Lisa Reviews An Oscar Nominee: The Post (dir by Steven Spielberg)


So, I finally sat down and watched the 2017 film, The Post.

The Post is something of an odd film.  Imagine if someone made a film about the production of a movie.  And imagine if, instead of focusing on the actors or the members of the crew or even the director, the film was instead about the studio executives sitting back in Hollywood and debating whether or not they should agree to give the director another million dollars to complete the film.  Imagine dramatic scenes of the execs meeting with their accountants to determine whether they can spare an extra million dollars.  Imagine triumphant music swelling in the background as one of the execs announces that they’ll raise the budget but only in return for getting to pick the title of the director’s next film.  The Post is kind of like that.  It’s a film about journalism that’s more concerned with publishers and editors than with actual journalists.

To be honest, The Post‘s deification of the bosses shouldn’t really be that much of a shock.  This is a Steven Spielberg film and a part of Spielberg’s legend has always been that, of all the young, maverick directors who emerged in the 70s, he was always the one who was the most comfortable dealing with the studio execs.  As opposed to directors like Martin Scorsese, Brian DePalma, and Francis Ford Coppola, Spielberg got along with the bosses and they loved him.  While his contemporaries were talking about burning Hollywood down and transforming the culture, Spielberg was happily joining the establishment and reshaping American cinema.  No one can deny that Spielberg is a talented filmmaker.  It’s just that, if anyone was going to make a movie celebrating management, you just know it would be Steven Spielberg.

Taking place in the early 70s, The Post deals with the decision to publish The Pentagon Papers, which were thirty years worth of classified documents dealing with America’s involvement in the Vietnam War.  Since the Pentagon Papers revealed that the government spent several decades lying to the American people about the situation in Vietnam, there’s naturally a lot of pushback from the government.  It all leads to one of those monumental supreme court decisions, the type that usually ends a movie like this.  And while the film does acknowledge that there were journalists involved in breaking the story, it devotes most of its attention to editor Ben Bradlee (Tom Hanks) and publisher Katharine Graham (Meryl Streep).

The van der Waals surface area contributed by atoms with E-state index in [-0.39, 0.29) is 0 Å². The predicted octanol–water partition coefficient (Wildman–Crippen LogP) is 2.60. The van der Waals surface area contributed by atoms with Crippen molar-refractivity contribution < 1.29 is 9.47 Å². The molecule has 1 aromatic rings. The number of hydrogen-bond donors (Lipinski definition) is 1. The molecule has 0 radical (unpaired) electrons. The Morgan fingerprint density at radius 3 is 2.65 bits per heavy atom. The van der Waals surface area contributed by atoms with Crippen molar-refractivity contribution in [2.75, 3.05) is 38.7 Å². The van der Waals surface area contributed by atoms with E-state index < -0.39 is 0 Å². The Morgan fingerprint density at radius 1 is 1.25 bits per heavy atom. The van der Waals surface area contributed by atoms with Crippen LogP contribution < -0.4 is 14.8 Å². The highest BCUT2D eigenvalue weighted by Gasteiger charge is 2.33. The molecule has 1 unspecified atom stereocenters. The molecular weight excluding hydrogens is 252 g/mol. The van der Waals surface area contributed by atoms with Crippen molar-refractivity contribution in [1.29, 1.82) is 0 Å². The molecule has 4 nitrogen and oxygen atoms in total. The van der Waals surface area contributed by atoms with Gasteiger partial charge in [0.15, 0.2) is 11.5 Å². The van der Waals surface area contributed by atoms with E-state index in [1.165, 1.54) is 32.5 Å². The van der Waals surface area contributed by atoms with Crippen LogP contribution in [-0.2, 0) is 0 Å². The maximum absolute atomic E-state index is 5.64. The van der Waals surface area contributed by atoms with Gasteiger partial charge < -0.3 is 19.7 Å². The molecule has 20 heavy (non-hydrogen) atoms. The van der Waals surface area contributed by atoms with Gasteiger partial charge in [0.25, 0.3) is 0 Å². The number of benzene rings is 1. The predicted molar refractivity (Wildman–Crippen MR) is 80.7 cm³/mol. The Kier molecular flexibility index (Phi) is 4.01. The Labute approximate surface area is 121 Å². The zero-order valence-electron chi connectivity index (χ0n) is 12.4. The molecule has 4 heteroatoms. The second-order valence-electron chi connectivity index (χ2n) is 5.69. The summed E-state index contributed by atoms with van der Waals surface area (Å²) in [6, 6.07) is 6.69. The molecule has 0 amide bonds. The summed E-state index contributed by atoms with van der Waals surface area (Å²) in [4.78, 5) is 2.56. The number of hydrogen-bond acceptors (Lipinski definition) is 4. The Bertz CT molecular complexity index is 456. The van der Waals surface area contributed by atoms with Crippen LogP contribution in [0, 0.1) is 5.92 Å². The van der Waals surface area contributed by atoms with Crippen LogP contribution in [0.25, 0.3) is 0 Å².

Gasp as Ben and Katharine debate whether to publish the story!

Shudder as Katharine tries to figure out how to keep the Post from going bankrupt.

Watch as Ben Bradlee talks to the legal department!

Thrill as Katharine Graham learns that her family friends, John F. Kennedy and Lyndon B. Johnson, weren’t always honest with her!

And listen, I get it.  The Post isn’t as much about Nixon and the Vietnam War as it’s about Trump and the modern-day war on the media.  And yes, we get plenty of scenes of Tom Hanks explaining why freedom of the press is important and the movie ends in typical Spielberg fashion, with triumphant music and all the rest.  But watching The Post, it’s hard not to think about other films that celebrated journalism, films like All The President’s Men and Spotlight.  Both of those films featured scenes of editors supporting their reporters.  In fact, All The President’s Men featured Jason Robards playing the same editor that Tom Hanks plays in The Post.  But Spotlight and All The President’s Men focused on the journalists and the hard work that goes into breaking an important story.  Robards and Spotlight‘s Michael Keaton played editors who were willing to stand up and defend their reporters but, at the same time, those films emphasized that it was the underpaid and underappreciated reporters who were often putting their careers (and sometimes, their lives) on the line to break a story.  Whereas Spotlight and All The President’s Men showed us why journalism is important, The Post is content to merely tell us.